A 'resurrection' of criminal libel?

Cvil society groups have detected a shift amid the spate of court cases involving journalists. The Ghana Center for Democratic Development, IMANI Africa and Africa Center for International Law & Accountability outlined theirs in a joint statement. "The underlisted Civil Society Organisations (CSOs) note with deep concern the apparent resurrection of the discredited criminal libel regime through a series of recent arrests and prosecution of persons for statements made or published in the media," the organizations said.

"We are deeply troubled by the growing use of the prosecutorial and judicial power of the State to punish criminally speech that allegedly falsely injures or damages the reputation of other persons or of an institution of state." In the 1990s, the organizations added, "the criminal law was used in precisely the way it is now being used: to prosecute and punish journalists and public speakers for allegedly false or defamatory statements against certain family members or associates of the President."

Ruling party lawmaker Alexander Afenyo Markin denied that the state is coming after outspoken journalists or trying to curtail free speech. In parliament he said journalists should be cautious in discharging their work in order to avoid such treatments. "We have a lot of bloggers, the kind of misrepresentation and all that, should be of concern to all of us, Let's encourage them to be vibrant, to report, to write the news but to be very objective in the way they do their thing."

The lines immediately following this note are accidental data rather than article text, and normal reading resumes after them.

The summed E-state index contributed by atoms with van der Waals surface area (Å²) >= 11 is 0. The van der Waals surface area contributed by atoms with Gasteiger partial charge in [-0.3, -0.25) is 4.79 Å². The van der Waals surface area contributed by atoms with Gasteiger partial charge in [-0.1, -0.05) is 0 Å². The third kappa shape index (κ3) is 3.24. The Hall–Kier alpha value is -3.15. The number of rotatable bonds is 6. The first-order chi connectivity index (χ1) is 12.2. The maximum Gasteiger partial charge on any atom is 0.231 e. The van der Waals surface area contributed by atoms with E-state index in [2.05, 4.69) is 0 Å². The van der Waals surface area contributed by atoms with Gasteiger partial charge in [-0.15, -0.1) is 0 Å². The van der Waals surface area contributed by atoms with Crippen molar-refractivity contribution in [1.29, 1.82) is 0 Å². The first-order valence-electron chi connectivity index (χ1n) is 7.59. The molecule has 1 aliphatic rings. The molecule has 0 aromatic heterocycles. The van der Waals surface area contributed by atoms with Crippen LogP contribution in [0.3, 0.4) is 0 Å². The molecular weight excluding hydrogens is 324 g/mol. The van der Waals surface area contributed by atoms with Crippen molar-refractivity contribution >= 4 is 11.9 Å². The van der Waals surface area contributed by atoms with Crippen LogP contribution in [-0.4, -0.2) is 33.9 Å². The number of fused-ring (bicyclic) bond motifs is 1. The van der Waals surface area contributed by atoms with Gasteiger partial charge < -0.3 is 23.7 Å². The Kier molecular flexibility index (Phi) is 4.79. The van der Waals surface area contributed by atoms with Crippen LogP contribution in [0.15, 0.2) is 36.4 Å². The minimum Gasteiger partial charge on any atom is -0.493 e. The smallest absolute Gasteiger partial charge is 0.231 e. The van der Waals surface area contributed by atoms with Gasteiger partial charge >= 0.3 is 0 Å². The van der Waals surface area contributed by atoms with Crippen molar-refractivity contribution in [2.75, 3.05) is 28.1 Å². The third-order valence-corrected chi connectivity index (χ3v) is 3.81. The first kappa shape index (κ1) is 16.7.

Media urged to tone down rhetoric

Tanko Zakariah, a media ethics lecturer at the Ghana Institute of Journalism in Accra told DW that what should not be ignored is the responsibility that comes with freedom of speech. "Freedom and independence of the media and freedom of speech is a constitutional guarantee in line with international standards. But clearly in those laws it does say that those freedoms come without some sort of responsibilities. In other words, they are not absolute freedoms, they come with some qualifications." Zakariah explained. "People have to be responsible when exercising their rights because that same rights they are exercising, others have also been given their fundamental human rights."

The three civil society groups that expressed their concerns about curtailed free speech also offered advice to journalists. "We also urge media practitioners and users to tone down the inflammatory rhetoric that has contaminated our public square and airwaves, desist from knowingly or recklessly making or publishing false statements, and use, to the extent possible, the Right to Information Act and its processes to access information from public authorities."

Several of Ghana's political and legal analysts see the situation as one that pertains not only to freedom of speech. In a recent media discussion, laywer Kofi Bentil said he sees a threat to democracy in a country with a ruling political class that he believes is becoming intolerant. "There is something I call the downward political spiral and this downward political spiral, across regimes, you see it. I think that our friends in power should be wary of this phenomenon. You have a situation where somebody makes a post and you understand what he is talking about and you drop on him, you detain him, you start arresting journalists all over the place," he said.